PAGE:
Martin Down is probably one of the top sites for all flora and fauna and straddles the counties of Wiltshire and Dorset
Martin Down and Kitts Grave
The Marsh Fritillary can be seen all along Bockerley Ditch and out into the main part of the downland where its foodplant Devil's Bit Scabious grows in abundance.
The Adonis Blue can be quite abundant throughout its flying season, in the late spring in and around the various rifle butts where its foodplant grows there can be up to three figures recorded
Martin Down is such a large area it almost generates its own weather, and i've been there many times when you can have all four seasons in one day...and there is nowhere to hide. It's wise to take some heavy weather clothing with you just in case!
People go to Martin Down for many reasons, birding, for rare invertebrates but there is some spectacular flora. This is the extremely rare Burnt Tip Orchid.
The Yellowhammer is a bird of farmland and hedgerows, and it can be reasonably common in and around the farms at Martin with its distinct call. (photo Nikki Kownowski)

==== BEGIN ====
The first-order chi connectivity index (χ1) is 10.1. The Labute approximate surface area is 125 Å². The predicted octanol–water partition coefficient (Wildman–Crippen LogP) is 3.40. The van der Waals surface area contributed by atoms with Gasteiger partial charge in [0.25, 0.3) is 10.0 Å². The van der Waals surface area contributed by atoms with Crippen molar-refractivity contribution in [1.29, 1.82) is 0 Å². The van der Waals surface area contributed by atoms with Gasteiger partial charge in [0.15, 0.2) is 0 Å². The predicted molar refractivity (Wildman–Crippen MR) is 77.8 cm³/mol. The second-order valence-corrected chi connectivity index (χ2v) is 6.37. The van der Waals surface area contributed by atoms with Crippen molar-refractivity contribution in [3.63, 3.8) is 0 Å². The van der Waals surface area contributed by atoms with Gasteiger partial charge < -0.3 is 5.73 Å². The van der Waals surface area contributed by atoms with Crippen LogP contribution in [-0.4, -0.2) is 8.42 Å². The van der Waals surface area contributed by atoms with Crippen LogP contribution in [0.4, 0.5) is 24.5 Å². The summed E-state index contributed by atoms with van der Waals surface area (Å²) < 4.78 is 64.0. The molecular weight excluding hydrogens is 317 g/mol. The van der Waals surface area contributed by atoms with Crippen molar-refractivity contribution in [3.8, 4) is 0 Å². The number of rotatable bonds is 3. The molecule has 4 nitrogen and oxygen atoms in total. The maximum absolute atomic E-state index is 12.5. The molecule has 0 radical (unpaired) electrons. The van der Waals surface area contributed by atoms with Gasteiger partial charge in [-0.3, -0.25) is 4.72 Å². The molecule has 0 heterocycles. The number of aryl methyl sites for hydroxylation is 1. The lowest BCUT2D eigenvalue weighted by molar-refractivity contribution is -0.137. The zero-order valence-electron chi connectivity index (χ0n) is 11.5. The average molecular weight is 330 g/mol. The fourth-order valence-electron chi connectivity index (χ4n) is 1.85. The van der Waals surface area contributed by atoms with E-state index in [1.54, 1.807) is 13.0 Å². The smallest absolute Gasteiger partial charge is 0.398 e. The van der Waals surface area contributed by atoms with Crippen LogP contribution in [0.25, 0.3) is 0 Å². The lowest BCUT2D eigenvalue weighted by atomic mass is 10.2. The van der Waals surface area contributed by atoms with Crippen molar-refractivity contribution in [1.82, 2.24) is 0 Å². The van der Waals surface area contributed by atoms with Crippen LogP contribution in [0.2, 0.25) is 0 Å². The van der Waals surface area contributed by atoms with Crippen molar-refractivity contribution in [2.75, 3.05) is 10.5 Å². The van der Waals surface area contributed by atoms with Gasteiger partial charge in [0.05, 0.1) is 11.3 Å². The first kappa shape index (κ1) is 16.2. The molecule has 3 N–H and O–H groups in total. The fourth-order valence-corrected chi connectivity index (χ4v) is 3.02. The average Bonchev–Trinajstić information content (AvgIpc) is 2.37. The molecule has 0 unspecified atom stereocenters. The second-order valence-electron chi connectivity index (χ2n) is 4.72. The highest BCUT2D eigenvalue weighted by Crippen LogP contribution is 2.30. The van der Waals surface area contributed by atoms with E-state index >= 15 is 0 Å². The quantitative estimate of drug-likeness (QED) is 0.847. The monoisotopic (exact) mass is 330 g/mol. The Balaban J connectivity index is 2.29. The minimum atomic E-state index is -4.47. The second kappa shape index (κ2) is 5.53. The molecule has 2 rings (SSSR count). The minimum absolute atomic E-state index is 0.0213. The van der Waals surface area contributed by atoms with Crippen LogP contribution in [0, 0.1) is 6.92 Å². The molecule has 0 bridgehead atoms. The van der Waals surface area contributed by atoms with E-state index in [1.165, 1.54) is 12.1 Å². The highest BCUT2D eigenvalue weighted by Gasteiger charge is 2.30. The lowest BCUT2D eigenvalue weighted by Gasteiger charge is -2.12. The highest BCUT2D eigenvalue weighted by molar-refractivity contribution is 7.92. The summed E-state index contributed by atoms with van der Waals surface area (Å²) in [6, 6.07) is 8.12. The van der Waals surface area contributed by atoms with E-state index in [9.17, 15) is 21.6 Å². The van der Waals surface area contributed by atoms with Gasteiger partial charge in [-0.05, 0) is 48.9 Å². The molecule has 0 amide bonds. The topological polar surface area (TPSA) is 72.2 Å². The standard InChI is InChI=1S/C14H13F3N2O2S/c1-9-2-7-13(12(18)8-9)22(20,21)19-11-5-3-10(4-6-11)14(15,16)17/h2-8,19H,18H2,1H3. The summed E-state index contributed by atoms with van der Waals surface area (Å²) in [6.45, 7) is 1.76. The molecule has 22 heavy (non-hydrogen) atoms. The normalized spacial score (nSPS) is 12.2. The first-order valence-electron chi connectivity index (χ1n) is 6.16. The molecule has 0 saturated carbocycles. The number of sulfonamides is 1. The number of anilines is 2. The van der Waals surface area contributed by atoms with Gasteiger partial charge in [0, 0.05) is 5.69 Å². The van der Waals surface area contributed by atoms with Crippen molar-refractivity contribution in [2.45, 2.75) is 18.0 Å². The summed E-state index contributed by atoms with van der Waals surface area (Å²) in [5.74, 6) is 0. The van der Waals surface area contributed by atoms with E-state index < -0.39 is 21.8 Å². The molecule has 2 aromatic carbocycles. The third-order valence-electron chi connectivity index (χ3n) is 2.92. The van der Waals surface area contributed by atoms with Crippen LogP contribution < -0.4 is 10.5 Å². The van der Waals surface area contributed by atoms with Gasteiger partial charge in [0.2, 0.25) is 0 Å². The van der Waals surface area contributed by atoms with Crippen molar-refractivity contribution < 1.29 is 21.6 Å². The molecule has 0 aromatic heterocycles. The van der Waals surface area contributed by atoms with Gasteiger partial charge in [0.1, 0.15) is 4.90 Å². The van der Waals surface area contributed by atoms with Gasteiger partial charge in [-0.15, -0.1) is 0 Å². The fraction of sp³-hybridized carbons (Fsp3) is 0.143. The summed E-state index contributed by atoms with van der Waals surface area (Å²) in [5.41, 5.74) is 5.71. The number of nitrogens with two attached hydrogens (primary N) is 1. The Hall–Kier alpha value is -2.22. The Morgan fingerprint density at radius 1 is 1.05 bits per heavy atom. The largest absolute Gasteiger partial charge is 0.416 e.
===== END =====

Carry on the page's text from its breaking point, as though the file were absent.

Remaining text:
Grizzled Skipper fly In late April , and into the early part of June, and can be seen on the flat grassy areas close to Bockerley Ditch.
Martin Down has 6 Blue species flying throughout the year, Common Blue, Adonis Blue, Chalkhill Blue, Small Blue Holly Blue and the Brown Argus. All of them can be seen in very good number on the down. This is a pair of mating Adonis Blue. The male is on the right and the female on the left.
Large National Nature Reserve in the extreme west of the county.
The expansive area of chalk downland bounded on one side by a prehistoric earthwork, providing excellent butterfly habitats.
Probably the best site in Hampshire for Adonis Blue and a very good site for Dark Green Fritillary.
Most other chalk downland dwelling species represented including Grizzled Skipper, Dingy Skipper, Chalkhill Blue, Small Blue, Green Hairstreak and Marsh Fritillary, as well as common species.
Reserve also encompasses an area of woodland to the north, with Silver-washed Fritillary, White Admiral and Dark Green Fritillary present.
Martin Down National Nature Reserve is certainly one of Hampshire's crown jewels when it comes to butterfly sites (and indeed for flora and fauna too). The reserve is located in the extreme west of the county, close to the Dorset border (map). Whilst the reserve consists largely of undulating chalk downland, its large area includes flower-rich grassland, scrub and even an area of woodland. Along the western boundary, there is a linear prehistoric earthwork called the Bokerley Ditch (Photo 1) - butterflies thrive in the sheltered habitat it provides.